Outlier Vehicle Trajectory Detection Using Deep Autoencoders in Santiago, Chile

Billy Peralta, Richard Soria, Orietta Nicolis, Fabrizio Ruggeri, Luis Caro, Andrés Bronfman

Research output: Contribution to journalArticlepeer-review

3 Citations (Scopus)

Abstract

In the last decade, a large amount of data from vehicle location sensors has been generated due to the massification of GPS systems to track them. This is because these sensors usually include multiple variables such as position, speed, angular position of the vehicle, etc., and, furthermore, they are also usually recorded in very short time intervals. On the other hand, routes are often generated so that they do not correspond to reality, due to artifacts such as buildings, bridges, or sensor failures and where, due to the large amount of data, visual analysis of human expert is unable to detect genuinely anomalous routes. The presence of such abnormalities can lead to faulty sensors being detected which may allow sensor replacement to reliably track the vehicle. However, given the reliability of the available sensors, there are very few examples of such anomalies, which can make it difficult to apply supervised learning techniques. In this work we propose the use of unsupervised deep neural network models based on stacked autoencoders to detect anomalous routes in vehicles within Santiago de Chile. The results show that the proposed model is capable of effectively detecting anomalous paths in real data considering validation given by an expert user, reaching a performance of 82.1% on average. As future work, we propose to incorporate the use of Long Short-Term Memory (LSTM) and attention-based networks in order to improve the detection of anomalous trajectories.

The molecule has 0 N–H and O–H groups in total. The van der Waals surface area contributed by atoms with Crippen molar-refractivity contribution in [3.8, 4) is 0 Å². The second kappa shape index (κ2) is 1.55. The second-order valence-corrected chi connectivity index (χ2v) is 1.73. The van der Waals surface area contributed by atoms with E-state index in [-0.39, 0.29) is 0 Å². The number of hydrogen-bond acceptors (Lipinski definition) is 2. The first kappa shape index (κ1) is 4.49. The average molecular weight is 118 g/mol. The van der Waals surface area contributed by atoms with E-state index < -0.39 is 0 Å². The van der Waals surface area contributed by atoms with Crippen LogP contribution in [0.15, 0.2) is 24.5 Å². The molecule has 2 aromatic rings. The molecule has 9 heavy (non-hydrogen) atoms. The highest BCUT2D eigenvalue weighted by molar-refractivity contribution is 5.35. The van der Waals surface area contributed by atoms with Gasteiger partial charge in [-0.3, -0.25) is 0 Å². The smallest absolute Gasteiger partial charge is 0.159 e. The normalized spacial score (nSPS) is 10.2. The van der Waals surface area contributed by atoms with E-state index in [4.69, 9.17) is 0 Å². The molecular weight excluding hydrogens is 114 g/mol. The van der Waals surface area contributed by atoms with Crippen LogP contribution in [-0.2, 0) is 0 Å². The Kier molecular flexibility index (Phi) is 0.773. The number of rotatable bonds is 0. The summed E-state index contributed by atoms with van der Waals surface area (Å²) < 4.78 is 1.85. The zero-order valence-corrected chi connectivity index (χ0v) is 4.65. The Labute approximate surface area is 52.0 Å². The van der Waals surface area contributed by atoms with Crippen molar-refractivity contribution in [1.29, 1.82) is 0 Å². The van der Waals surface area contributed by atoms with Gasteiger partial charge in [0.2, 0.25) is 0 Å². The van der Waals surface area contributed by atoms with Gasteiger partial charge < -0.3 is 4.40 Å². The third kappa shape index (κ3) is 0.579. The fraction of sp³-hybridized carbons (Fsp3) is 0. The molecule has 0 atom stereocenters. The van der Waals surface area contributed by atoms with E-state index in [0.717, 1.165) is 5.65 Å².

Original languageEnglish
Article number1440
JournalSensors
Volume23
Issue number3
DOIs
Publication statusPublished - 28 Jan 2023

Keywords

  • deep learning
  • GPS
  • outlier detection
  • vehicle trajectory

ASJC Scopus subject areas

  • Analytical Chemistry
  • Information Systems
  • Biochemistry
  • Atomic and Molecular Physics, and Optics
  • Instrumentation
  • Electrical and Electronic Engineering

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